Joseph W. Berey, of Covington, offers this example of going into a situation with too little information:
"My girlfriend and future wife of 52-plus years invited me to her home for dinner to meet her family for the first time.
During the course of dinner, over grilled hamburgers, her dad asked me a simple question: 'What kind of food do you enjoy eating?'
"As a boy from south Louisiana, I answered that I liked red beans and rice, fried chicken and fried seafood with French fried potatoes.
"Unbeknownst to me, my future father-in-law was sales manager for a major manufacturing company in New Orleans with a very popular line of pasta.
"Obviously, I rose above the failed first impressions."
Reward and snack
Bill Huey says, "During the Mississippi State-LSU football game, I noticed the Bulldogs had one of those collars given to players after they make an especially good play.
"The Tigers could probably use one of those.
"How about a boudin collar?"
Not a bad idea, Bill. But I'm a bit concerned about what would happen when they play Texas A&M, which as I recall has a beautiful collie for a mascot.
Read it and weep
This story from Sybil B. ("Proud to be a New Orleanian") deals with a sad but true condition in our state:
"My late husband and his siblings formed a group known as the '10 Enterprise,' which sponsored weeklong excursions from New Orleans to various parts of the country, such as Muir Woods in California and the Chicago Museum of Natural History.
"The trips were by bus, and the rides home often ended at night.
"On the way home one night I was awake, but most other passengers were sleeping soundly. I wondered if we were nearing New Orleans, but saw no road signs.
"I realized that we were NOT near home when a glance outside revealed pristine roadsides and no debris. I settled down to snooze with the other riders."
Carnivores in heaven
Jeannette Beck offers this inside look at a Louisiana tradition:
"My grandfather, T-Joe LeBlanc, was overseer on Avon Plantation many years ago.
"Every January several of the men who worked for him would have a boucherie. It was always cold and damp.
"My brothers and sisters would help make the boudin. Ms. Freden was the cook; we helped her blow on the intestines to make the boudin casing. It was a tiring job!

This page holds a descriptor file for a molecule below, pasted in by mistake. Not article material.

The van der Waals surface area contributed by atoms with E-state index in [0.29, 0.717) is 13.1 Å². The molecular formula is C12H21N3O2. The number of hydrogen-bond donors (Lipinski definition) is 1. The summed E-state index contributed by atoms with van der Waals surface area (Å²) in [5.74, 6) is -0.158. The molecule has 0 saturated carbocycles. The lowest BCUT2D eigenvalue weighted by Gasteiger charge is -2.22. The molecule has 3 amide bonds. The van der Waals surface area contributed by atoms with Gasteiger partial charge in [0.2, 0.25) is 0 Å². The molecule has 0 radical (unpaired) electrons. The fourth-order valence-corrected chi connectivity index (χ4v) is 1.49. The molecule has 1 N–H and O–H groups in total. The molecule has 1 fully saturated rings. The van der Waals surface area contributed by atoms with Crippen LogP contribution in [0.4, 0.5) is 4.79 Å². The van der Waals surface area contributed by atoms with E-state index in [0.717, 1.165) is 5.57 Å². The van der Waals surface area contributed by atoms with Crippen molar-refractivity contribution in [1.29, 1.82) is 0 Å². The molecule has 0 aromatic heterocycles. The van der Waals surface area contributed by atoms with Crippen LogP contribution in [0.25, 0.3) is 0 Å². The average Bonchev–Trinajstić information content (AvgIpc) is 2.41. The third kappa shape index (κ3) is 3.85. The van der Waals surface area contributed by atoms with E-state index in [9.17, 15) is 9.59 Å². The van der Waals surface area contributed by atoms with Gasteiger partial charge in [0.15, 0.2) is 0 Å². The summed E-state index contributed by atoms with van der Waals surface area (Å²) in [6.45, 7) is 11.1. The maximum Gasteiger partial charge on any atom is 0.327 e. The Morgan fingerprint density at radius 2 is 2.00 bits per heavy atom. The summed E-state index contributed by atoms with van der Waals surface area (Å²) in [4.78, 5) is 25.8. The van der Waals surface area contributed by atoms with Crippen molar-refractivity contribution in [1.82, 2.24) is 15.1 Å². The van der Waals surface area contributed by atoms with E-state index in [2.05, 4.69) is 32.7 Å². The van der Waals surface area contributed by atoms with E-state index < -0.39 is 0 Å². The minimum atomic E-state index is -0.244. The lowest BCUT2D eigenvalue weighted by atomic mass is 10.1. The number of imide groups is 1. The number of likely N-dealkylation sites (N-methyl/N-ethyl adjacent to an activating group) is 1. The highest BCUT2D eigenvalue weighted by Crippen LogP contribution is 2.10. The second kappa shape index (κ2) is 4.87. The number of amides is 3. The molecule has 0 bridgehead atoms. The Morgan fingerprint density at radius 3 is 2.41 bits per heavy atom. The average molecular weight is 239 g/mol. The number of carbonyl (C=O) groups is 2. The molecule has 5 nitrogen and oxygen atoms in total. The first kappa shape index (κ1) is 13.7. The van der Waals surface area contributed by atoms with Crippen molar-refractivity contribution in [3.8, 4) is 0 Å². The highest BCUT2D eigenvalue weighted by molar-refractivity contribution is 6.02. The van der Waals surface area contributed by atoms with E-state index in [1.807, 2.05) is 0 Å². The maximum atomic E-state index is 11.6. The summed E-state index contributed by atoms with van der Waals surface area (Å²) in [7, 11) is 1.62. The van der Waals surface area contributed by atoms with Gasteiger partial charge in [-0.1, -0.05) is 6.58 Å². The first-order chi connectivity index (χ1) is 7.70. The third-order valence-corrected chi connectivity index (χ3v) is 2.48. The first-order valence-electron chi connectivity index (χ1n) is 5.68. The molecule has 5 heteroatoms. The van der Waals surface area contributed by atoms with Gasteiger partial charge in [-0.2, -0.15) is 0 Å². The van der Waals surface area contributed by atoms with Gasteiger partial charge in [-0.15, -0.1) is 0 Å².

"She would stuff the meat into the casing. She would also stuff a huge pork roast with garlic and slowly cook it in her huge black pot.
"And she would also cook the tongue after it was properly scraped. That was the best!
"The hog was so huge, it was hung from a big cotogno (quince) tree. We all went away with fresh meat."
Lost and found
Continuing our seminar on Louisiana names, Gene Guidroz, of New Roads, tells this little story:
"Many years ago I came out of the barber shop on Main Street in New Roads when a delivery truck pulled up by me and the driver asked, 'How can I get to ’A-Bear's Jewelry?’
"I said, ‘It's across the street.’
"He looked, and said, 'That's 'He-bert.'
"The driver was not a Cajun. I explained it to him, and we laughed and shook hands."
Special People Dept.
- Eleanor “Buddy” Mondart Walker, of Central, celebrated her 100th birthday Sept. 26. A native of Magnolia, now Greenwell Springs, she was a nurse at Baton Rouge General Hospital and Dixon Memorial Hospital.
- Beulah Ferachi, of Plaquemine, celebrates her 97th birthday Monday, Oct. 5.
- Virginia Hood Hager, of Metairie, celebrated her 96th birthday Sunday, Oct. 4, at a drive-by celebration by her family. She is a retired schoolteacher.
- Bea Davis, of Albany, celebrated her 94th birthday Saturday, Oct. 3.
- Michael and Carolyn "Punkin" Landaiche celebrated their 72nd anniversary Friday, Oct. 2.
- Harvey and Loretta Gonsoulin, of New Iberia, celebrate 57 years of marriage (and 58 years as LSU football season ticket holders) Monday, Oct. 5. Harvey says, "The football seasons were almost as exciting as our marriage has been."